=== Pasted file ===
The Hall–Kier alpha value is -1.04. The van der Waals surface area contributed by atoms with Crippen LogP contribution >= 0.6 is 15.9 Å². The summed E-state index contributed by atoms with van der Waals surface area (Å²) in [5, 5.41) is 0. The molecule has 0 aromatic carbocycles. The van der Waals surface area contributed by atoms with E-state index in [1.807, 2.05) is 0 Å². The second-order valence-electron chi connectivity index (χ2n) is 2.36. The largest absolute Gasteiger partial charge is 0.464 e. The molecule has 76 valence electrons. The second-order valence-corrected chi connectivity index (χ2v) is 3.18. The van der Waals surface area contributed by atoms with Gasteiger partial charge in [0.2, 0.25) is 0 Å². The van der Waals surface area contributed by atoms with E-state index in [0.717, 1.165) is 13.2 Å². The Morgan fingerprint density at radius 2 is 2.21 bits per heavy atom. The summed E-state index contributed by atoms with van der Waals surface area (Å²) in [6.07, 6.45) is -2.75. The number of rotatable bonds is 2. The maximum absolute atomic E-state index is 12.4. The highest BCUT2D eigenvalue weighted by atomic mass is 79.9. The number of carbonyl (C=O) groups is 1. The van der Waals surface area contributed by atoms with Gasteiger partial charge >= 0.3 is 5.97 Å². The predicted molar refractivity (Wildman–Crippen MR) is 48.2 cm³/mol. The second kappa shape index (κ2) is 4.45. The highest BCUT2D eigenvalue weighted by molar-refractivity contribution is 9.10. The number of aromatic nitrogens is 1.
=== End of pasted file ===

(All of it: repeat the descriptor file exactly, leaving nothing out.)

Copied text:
The Hall–Kier alpha value is -1.04. The van der Waals surface area contributed by atoms with Crippen LogP contribution >= 0.6 is 15.9 Å². The summed E-state index contributed by atoms with van der Waals surface area (Å²) in [5, 5.41) is 0. The molecule has 0 aromatic carbocycles. The van der Waals surface area contributed by atoms with E-state index in [1.807, 2.05) is 0 Å². The second-order valence-electron chi connectivity index (χ2n) is 2.36. The largest absolute Gasteiger partial charge is 0.464 e. The molecule has 76 valence electrons. The second-order valence-corrected chi connectivity index (χ2v) is 3.18. The van der Waals surface area contributed by atoms with Gasteiger partial charge in [0.2, 0.25) is 0 Å². The van der Waals surface area contributed by atoms with E-state index in [0.717, 1.165) is 13.2 Å². The Morgan fingerprint density at radius 2 is 2.21 bits per heavy atom. The summed E-state index contributed by atoms with van der Waals surface area (Å²) in [6.07, 6.45) is -2.75. The number of rotatable bonds is 2. The maximum absolute atomic E-state index is 12.4. The highest BCUT2D eigenvalue weighted by atomic mass is 79.9. The number of carbonyl (C=O) groups is 1. The van der Waals surface area contributed by atoms with Gasteiger partial charge >= 0.3 is 5.97 Å². The predicted molar refractivity (Wildman–Crippen MR) is 48.2 cm³/mol. The second kappa shape index (κ2) is 4.45. The highest BCUT2D eigenvalue weighted by molar-refractivity contribution is 9.10. The number of aromatic nitrogens is 1.